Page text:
More than 400 Republicans gathered for a fundraising luncheon at the Richmond Marriott today to hear Sen. Marco Rubio, R-Fla., pledge support for Attorney General Ken Cuccinelli’s bid for governor.
With 50 days until Election Day, Cuccinelli trails Democrat Terry McAuliffe in the polls and in fundraising, and bringing Rubio to town was designed to generate excitement and cash for the Republican cause.
Rubio, a rising GOP star mentioned as a possible presidential contender in 2016, said the country has reached a “moment of extraordinary importance,” and suggested no less than the “American Dream” is at stake.
Rubio said the November election is not just about electing a Republican over a Democrat, but ensuring that the commonwealth is run by a candidate like Cuccinelli who supports free enterprise and limited government.
Cuccinelli’s election, said Rubio, would begin this “new renaissance of reaching the American Dream.”
Kay Coles James, a Cabinet official under Gov. George Allen and personnel director for President George W. Bush, opened the luncheon, saying Virginians and America face “a time when freedom and liberty are under attack.”
“A time like this requires Ken Cuccinelli,” she said.
Outside, more than two dozen Democrats and Planned Parenthood supporters were dressed in pink T-shirts and held signs saying, “Keep Ken Out” — a reference to the attorney general’s positions on women’s rights issues such as birth control and abortion.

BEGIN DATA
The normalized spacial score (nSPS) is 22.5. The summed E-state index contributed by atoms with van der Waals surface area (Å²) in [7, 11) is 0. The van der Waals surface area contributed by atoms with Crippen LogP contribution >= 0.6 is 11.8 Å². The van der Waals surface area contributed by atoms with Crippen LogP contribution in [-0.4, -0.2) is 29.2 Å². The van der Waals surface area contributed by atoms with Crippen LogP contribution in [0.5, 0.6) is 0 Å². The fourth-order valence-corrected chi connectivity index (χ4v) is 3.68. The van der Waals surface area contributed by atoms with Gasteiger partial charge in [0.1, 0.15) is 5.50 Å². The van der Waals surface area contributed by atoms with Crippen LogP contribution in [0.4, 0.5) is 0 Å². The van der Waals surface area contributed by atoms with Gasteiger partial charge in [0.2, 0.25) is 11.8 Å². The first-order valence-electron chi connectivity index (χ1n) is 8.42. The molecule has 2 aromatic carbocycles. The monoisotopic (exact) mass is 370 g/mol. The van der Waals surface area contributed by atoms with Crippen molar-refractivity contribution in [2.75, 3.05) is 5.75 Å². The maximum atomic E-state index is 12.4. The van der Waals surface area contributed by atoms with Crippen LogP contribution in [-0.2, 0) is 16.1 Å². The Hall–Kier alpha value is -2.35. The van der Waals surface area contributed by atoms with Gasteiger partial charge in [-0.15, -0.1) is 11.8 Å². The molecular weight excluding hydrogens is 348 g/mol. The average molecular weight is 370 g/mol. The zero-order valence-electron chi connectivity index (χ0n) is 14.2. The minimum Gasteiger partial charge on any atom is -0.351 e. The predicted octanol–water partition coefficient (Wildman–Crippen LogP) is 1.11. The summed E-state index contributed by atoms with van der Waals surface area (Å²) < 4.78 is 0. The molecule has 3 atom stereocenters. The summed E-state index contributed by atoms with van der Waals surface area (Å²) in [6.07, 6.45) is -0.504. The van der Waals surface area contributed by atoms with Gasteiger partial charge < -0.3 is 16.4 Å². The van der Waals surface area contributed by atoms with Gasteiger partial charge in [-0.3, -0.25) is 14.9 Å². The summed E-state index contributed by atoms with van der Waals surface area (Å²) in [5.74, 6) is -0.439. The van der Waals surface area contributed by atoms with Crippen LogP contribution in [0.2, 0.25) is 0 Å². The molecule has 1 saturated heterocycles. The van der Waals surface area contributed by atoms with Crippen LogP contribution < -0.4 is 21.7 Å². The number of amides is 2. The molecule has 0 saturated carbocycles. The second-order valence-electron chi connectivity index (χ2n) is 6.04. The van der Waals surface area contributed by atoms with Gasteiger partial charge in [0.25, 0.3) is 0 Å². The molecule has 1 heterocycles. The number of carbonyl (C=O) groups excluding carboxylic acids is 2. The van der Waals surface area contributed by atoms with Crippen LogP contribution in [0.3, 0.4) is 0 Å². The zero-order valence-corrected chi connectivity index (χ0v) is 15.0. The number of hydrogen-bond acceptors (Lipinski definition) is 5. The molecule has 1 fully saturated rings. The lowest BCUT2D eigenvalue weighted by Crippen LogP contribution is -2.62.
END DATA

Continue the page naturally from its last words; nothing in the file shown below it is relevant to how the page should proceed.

Cuccinelli spoke for fewer than 10 minutes before introducing Rubio, saying the eyes of the nation are fixed on the race to see how Republicans respond after being defeating by President Barack Obama in 2012.
Cuccinelli said the party can send a message that a conservative candidate can win a purple state like Virginia and said the country’s “first principles” are at stake in the race.
He zeroed in on the president’s health care law due to take effect in several weeks, and drew a contrast with Democratic rival McAuliffe, who has supported the health plan and a proposal to expand Medicaid coverage to thousands more Virginians.
He vowed to stop as much of the implementation of the health law as “I possibly can” if elected. He also made a pitch for his education plan, saying it promotes “parental control and choice.”
Cuccinelli closed his remarks by calling for a moment of silence to honor the victims of the shootings at the Navy Yard in Washington.
New campaign fundraising figures are due today. As of June 30, Democrat Terry McAuliffe had $6 million in cash on hand to Cuccinelli’s $2.7 million.
Former Secretary of State Hillary Rodham Clinton is scheduled to hold a fundraiser for McAuliffe at her Washington home Sept. 30. McAuliffe was chairman of Clinton’s 2008 presidential campaign.
Today’s appearance is Rubio’s third in the Richmond area in 18 months.
This article originally appeared in the Richmond Times Dispatch on September 16, 2013.
t’s possible that no Republican in America, save Sarah Palin or Newt Gingrich, engenders more open abhorrence from Beltway Democrats than Virginia Attorney General Ken Cuccinelli. Talk to strategists for Democratic groups and abortion-rights organizations about Cuccinelli, and the GOP gubernatorial candidate’s name usually evokes sarcasm or audible shivers.